ORS 90.398
Termination of tenancy for drug or alcohol violations


(1)

If a tenant living for less than two years in drug and alcohol free housing uses, possesses or shares alcohol, marijuana items as defined in ORS 475B.015 (Definitions for ORS 475B.010 to 475B.545), illegal drugs, controlled substances or prescription drugs without a medical prescription, the landlord may deliver a written notice to the tenant terminating the tenancy for cause and take possession as provided in ORS 105.105 (Entry to be lawful and peaceable only) to 105.168 (Minor as party in proceedings pertaining to residential dwellings). The notice must specify the acts constituting the drug or alcohol violation and state that the rental agreement will terminate in not less than 48 hours after delivery of the notice, at a specified date and time. The notice must also state that the tenant can cure the drug or alcohol violation by a change in conduct or otherwise within 24 hours after delivery of the notice.

(2)

If the tenant cures the violation within the 24-hour period, the rental agreement does not terminate. If the tenant does not cure the violation within the 24-hour period, the rental agreement terminates as provided in the notice.

(3)

If substantially the same act that constituted a prior drug or alcohol violation of which notice was given reoccurs within six months, the landlord may terminate the rental agreement upon at least 24 hours’ written notice specifying the violation and the date and time of termination of the rental agreement. The tenant does not have a right to cure this subsequent violation. [2005 c.391 §10; 2017 c.21 §34]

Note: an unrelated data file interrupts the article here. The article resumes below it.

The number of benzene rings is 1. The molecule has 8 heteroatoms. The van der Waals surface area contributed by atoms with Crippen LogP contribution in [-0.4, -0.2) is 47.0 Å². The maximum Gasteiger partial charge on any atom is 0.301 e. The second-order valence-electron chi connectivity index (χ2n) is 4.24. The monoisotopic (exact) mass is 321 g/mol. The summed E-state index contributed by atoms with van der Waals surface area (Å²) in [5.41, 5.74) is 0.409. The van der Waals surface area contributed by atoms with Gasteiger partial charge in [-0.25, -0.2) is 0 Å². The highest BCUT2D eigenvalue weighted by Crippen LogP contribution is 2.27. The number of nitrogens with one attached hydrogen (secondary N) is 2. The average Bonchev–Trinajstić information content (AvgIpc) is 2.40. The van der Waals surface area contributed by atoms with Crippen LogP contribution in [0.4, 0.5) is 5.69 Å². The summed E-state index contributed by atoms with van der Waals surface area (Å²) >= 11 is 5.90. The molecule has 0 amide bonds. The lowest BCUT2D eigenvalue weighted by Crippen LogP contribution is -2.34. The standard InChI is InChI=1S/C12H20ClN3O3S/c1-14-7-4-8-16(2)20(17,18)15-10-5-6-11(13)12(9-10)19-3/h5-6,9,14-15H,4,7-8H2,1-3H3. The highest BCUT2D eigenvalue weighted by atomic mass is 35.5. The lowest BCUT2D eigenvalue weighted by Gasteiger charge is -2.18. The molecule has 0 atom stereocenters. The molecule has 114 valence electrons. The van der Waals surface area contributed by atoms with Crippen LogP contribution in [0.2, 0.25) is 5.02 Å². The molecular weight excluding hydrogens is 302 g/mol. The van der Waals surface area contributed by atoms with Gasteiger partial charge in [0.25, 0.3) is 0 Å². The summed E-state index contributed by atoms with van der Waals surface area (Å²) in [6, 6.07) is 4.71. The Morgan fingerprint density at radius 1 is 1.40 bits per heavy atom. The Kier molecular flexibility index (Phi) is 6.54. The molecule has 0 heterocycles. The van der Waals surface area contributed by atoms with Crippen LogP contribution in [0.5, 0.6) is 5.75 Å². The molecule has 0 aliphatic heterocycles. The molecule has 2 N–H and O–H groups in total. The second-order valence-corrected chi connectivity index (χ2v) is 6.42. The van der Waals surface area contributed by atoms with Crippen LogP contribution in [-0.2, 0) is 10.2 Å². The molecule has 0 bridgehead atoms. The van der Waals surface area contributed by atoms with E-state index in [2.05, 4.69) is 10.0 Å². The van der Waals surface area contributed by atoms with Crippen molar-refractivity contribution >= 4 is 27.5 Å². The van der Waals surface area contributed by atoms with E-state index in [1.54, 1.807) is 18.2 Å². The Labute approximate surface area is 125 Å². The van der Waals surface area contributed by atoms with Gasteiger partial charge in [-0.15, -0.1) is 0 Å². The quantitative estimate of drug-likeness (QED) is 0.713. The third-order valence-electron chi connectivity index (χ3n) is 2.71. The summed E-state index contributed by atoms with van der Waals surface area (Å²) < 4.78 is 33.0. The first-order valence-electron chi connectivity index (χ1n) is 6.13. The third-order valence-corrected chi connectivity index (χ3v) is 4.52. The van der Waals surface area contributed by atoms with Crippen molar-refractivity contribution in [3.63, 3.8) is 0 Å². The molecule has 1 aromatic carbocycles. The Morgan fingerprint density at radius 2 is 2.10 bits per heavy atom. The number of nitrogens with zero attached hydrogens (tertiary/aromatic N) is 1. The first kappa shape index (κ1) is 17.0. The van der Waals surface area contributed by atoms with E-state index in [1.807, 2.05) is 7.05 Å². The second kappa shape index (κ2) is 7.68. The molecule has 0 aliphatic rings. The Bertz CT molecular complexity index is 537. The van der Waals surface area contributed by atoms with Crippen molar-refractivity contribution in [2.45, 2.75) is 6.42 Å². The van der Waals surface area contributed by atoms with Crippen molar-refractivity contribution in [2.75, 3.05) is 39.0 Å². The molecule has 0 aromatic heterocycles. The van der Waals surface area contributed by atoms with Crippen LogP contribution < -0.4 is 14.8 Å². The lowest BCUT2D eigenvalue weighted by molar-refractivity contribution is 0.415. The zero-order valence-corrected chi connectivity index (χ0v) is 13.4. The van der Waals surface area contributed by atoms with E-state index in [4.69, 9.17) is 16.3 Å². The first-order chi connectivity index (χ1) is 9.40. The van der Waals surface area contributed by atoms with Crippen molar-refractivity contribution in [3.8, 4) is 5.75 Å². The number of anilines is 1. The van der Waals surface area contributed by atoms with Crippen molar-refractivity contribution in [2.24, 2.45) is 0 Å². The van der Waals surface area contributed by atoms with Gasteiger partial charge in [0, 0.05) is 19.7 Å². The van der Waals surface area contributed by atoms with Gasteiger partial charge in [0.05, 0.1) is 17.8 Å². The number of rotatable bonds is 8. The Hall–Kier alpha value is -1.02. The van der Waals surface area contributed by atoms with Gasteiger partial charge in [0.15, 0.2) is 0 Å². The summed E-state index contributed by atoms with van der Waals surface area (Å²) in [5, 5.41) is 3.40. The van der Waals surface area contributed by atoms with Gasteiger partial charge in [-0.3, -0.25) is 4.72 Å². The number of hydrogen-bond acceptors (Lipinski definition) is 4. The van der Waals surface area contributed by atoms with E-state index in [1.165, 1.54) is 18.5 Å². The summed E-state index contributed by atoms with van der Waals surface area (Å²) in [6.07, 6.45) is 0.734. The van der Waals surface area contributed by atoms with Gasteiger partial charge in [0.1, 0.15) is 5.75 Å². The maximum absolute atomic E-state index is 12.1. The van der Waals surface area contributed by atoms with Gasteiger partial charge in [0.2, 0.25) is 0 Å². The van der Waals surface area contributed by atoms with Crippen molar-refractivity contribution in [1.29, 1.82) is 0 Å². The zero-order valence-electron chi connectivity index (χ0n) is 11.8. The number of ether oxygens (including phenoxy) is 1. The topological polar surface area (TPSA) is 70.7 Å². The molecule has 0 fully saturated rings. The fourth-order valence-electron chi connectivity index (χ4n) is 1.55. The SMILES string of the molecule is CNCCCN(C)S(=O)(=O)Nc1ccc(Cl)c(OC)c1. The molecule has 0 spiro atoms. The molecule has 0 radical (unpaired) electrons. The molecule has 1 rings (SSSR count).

Chapter 90

Notes of Decisions

The prevailing party in an action brought under this Act is entitled to attorney fees. Executive Management v. Juckett, 274 Or 515, 547 P2d 603 (1976)

Damages for mental distress are not recoverable under this Act. Ficker v. Diefenbach, 34 Or App 241, 578 P2d 467 (1978), as modified by 35 Or App 829, 578 P2d 467 (1978)

Where tenant terminates residential tenancy but then holds over wrongfully, landlord need not give any notice to tenant as prerequisite to maintaining action for possession. Skourtes v. Schaer, 36 Or App 659, 585 P2d 703 (1978), Sup Ct review denied

Landlord may waive statutory right to 30 days’ written notice from tenant. Skourtes v. Schaer, 36 Or App 659, 585 P2d 703 (1978), Sup Ct review denied

This act does not provide for recovery of punitive damages. Brewer v. Erwin, 287 Or 435, 600 P2d 398 (1979)

As this act is not penal, it is not subject to attack for vagueness. Marquam Investment Corp. v. Beers, 47 Or App 711, 615 P2d 1064 (1980), Sup Ct review denied

Distinction in this act between residential and nonresidential tenancies is not irrational, arbitrary or unreasonable under United States or Oregon Constitution. Marquam Investment Corp. v. Beers, 47 Or App 711, 615 P2d 1064 (1980), Sup Ct review denied

Residential Landlord and Tenant Act does not supersede common law in all aspects of personal injury liability. Bellikka v. Green, 306 Or 630, 762 P2d 997 (1988)

Where jury returned general verdict for defendant and court refused to award defendant attorney fees, defendant has right, absent “unusual circumstances,” to receive attorney fees for damages for prevailing on personal injury claim. Steininger v. Tosch, 96 Or App 493, 773 P2d 15 (1989), Sup Ct review denied

Where tenants counterclaim for injunctive relief and damages after landlord sent 30-day, no-cause eviction notice, before awarding attorney fees, district court must determine whether landlord or tenants have right to possession of house and whether tenants’ right to assert counterclaim is provided by statute. Edwards v. Fenn, 308 Or 129, 775 P2d 1375 (1989)

Atty. Gen. Opinions

Private process server in a forcible entry and detainer action, (1975) Vol 37, p 869; applicability to university housing and properties, (1976) Vol 37, p 1297

Law Review Citations

56 OLR 655 (1977); 16 WLR 275 (1979); 16 WLR 835 (1980)


Source
Last accessed
May. 15, 2020